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by Rabbi Ephraim Becker
Kollel Iyun Hadaf, Yerushalayim
Rosh Kollel: Rabbi Mordecai Kornfeld

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Sukah 36

SUKA 36-56 (End of Maseches) have been dedicated by the wife and daughters of the late Dr. Simcha Bekelnitzky (Simcha Gedalya ben Shraga Feibush) of Queens N.Y. Well known in the community for his Chesed and Tzedakah, he will long be remembered.


(a) (Ula b. Chanina) If the hole is runs through the Esrog, the Esrog is Pasul with the loss of a Mashehu; if it is not that deep it is KeIsar.
(b) Question (Rava): What is the Din if the Esrog develops symptoms akin to the Tereifos of an animal?
1. Question: Anything to which Rava might be referring has already been taught (as Kosher or Pasul) in a Mishnah!?
2. Answer: Rava is asking about the application of the Din of Ula citing R. Yochanan regarding the liquified flesh around the lung.
i. R. Yochanan ruled the animal still Kosher.
ii. Rava qualified this ruling as applying only when their are still intact Symponin.
iii. In the parallel case of Esrog, the flesh is liquefied but the seeds (equivalent to the blood vessels in the lungs) are still intact.
iv. Rava's question is whether we view the fact that the Esrog is exposed to air (unlike the lung cavity) as rendering it already rotten, or does it not make a difference.
(c) Answer: We learn in the Beraisa that a Tafuach and Saruach are among the listed Pesulim of the Esrog.
1. Surely the Saruach is our case where the skin (and area around the seeds) is intact but the flesh is rotten.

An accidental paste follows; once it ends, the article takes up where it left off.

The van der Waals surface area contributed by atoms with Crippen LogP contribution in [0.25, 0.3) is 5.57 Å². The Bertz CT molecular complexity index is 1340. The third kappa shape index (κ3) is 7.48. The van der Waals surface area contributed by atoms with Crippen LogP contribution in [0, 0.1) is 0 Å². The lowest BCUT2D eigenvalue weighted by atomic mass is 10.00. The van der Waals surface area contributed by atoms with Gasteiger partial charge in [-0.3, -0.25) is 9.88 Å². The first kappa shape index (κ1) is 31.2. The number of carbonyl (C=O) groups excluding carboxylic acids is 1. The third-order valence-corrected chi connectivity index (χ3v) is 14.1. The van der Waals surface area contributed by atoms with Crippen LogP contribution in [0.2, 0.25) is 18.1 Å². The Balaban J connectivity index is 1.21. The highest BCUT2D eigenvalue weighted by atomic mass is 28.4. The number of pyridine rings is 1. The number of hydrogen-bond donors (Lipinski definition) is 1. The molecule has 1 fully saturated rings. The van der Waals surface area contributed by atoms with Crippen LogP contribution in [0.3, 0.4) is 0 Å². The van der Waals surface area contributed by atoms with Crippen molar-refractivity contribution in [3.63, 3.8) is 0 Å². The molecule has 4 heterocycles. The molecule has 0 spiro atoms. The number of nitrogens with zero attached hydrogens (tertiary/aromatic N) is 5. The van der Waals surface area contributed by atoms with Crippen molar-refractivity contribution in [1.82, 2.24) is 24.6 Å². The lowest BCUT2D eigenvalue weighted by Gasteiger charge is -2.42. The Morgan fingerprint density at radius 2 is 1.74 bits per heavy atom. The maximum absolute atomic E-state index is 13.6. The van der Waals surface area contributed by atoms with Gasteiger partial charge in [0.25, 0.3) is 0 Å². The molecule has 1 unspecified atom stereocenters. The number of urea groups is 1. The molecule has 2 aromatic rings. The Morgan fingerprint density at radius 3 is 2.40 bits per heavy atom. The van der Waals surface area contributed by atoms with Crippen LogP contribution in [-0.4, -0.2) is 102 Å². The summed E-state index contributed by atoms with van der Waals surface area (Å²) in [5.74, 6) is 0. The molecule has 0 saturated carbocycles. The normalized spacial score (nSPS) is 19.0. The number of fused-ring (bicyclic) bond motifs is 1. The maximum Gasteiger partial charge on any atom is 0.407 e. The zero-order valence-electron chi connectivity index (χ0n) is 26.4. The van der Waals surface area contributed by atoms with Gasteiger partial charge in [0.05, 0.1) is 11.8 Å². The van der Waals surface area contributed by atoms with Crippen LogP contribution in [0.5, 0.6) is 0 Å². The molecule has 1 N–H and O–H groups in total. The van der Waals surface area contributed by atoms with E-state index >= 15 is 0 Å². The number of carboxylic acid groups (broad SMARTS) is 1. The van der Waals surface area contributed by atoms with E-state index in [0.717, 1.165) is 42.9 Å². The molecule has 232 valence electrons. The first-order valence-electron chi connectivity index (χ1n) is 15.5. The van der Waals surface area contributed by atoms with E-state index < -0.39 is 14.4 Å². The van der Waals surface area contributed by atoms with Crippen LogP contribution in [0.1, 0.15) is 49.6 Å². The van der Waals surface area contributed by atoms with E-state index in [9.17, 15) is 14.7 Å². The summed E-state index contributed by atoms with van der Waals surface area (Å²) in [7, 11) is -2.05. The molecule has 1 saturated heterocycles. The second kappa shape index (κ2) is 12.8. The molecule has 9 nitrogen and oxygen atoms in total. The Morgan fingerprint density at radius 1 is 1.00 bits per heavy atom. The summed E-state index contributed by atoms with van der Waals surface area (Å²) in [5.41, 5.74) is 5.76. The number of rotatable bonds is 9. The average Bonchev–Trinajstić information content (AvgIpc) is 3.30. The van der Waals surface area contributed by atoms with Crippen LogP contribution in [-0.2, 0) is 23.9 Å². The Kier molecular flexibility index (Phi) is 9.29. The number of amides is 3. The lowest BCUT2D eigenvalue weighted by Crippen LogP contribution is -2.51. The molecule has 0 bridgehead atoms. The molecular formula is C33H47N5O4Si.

2. We see, then, that Rava's case is Pasul!
(d) No indication may be drawn from that Beraisa since both Tafuach and Saruach may refer to external features which may exist exclusively of one another.
(a) Among the listed Pesulim (in 1.c. above) is the Esrog Kushi.
(b) Question: But our Mishnah taught that it is Kosher, while one which is *similar* to an Kushi is Pasul!?
(c) Answer (Abaye): The Mishnah means to invalidate an Esrog similar to a Kushi (ie. a black Esrog found outside of Kush, where black is not normal, is Pasul).
(d) Answer (Rava): We are speaking of an actual Esrog from Kush which would be Kosher in Babel (its proximity to Kush makes a Kush Esrog common there) while in Eretz Yisrael it would be Pasul.
(a) In the above-cited Beraisa there is a Machlokes whether an Esrog HaBoser is Pasul (R. Akiva) or Kosher (Chachamim).
(b) (Rabah) R. Akiva and R. Shimon are of one opinion.
1. R. Akiva as cited.
2. R. Shimon exempts tiny Esrogim from Ma'aser (presumably for the same reason as R. Akiva, that they are not considered a fruit and lack Hadar).
(c) (Abaye) R. Akiva may not be of one mind with R. Shimon.
1. R. Akiva may invalidate the unripe Esrog because of its lack of Hadar, but may agree with Chachamim regarding its qualification for Ma'aser (since it may, after all, be eaten)!
2. Alternately, R. Shimon may have exempted it from Ma'aser inferring this from the Pasuk (that to be obligated the fruit must be fit for use as a seed) but hold like Chachamim regarding Esrog.